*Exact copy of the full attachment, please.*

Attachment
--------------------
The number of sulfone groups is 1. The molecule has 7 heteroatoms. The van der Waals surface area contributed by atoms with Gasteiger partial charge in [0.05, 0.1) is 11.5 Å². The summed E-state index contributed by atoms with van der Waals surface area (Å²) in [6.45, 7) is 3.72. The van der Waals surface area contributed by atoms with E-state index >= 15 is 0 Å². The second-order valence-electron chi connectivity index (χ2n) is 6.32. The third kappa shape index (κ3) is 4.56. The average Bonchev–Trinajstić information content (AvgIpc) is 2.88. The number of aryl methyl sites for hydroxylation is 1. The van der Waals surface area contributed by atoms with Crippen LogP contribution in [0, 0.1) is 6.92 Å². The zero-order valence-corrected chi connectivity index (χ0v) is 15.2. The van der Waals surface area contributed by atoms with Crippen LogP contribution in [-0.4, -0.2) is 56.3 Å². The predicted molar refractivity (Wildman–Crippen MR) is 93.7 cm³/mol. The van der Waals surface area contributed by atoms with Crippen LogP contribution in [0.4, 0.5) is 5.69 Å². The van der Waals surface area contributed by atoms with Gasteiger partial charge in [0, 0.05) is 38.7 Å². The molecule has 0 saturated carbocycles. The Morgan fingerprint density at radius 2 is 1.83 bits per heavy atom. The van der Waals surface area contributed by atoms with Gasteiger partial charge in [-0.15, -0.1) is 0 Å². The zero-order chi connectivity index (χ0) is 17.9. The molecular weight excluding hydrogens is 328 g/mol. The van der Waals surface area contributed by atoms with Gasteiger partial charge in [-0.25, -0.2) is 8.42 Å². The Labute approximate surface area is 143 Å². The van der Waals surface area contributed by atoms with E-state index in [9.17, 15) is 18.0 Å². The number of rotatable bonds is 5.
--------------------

The number of sulfone groups is 1. The molecule has 7 heteroatoms. The van der Waals surface area contributed by atoms with Gasteiger partial charge in [0.05, 0.1) is 11.5 Å². The summed E-state index contributed by atoms with van der Waals surface area (Å²) in [6.45, 7) is 3.72. The van der Waals surface area contributed by atoms with E-state index >= 15 is 0 Å². The second-order valence-electron chi connectivity index (χ2n) is 6.32. The third kappa shape index (κ3) is 4.56. The average Bonchev–Trinajstić information content (AvgIpc) is 2.88. The number of aryl methyl sites for hydroxylation is 1. The van der Waals surface area contributed by atoms with Crippen LogP contribution in [0, 0.1) is 6.92 Å². The zero-order valence-corrected chi connectivity index (χ0v) is 15.2. The van der Waals surface area contributed by atoms with Crippen LogP contribution in [-0.4, -0.2) is 56.3 Å². The predicted molar refractivity (Wildman–Crippen MR) is 93.7 cm³/mol. The van der Waals surface area contributed by atoms with Crippen LogP contribution in [0.4, 0.5) is 5.69 Å². The van der Waals surface area contributed by atoms with Gasteiger partial charge in [0, 0.05) is 38.7 Å². The molecule has 0 saturated carbocycles. The Morgan fingerprint density at radius 2 is 1.83 bits per heavy atom. The van der Waals surface area contributed by atoms with Gasteiger partial charge in [-0.15, -0.1) is 0 Å². The zero-order chi connectivity index (χ0) is 17.9. The molecular weight excluding hydrogens is 328 g/mol. The van der Waals surface area contributed by atoms with Gasteiger partial charge in [-0.25, -0.2) is 8.42 Å². The Labute approximate surface area is 143 Å². The van der Waals surface area contributed by atoms with E-state index in [9.17, 15) is 18.0 Å². The number of rotatable bonds is 5.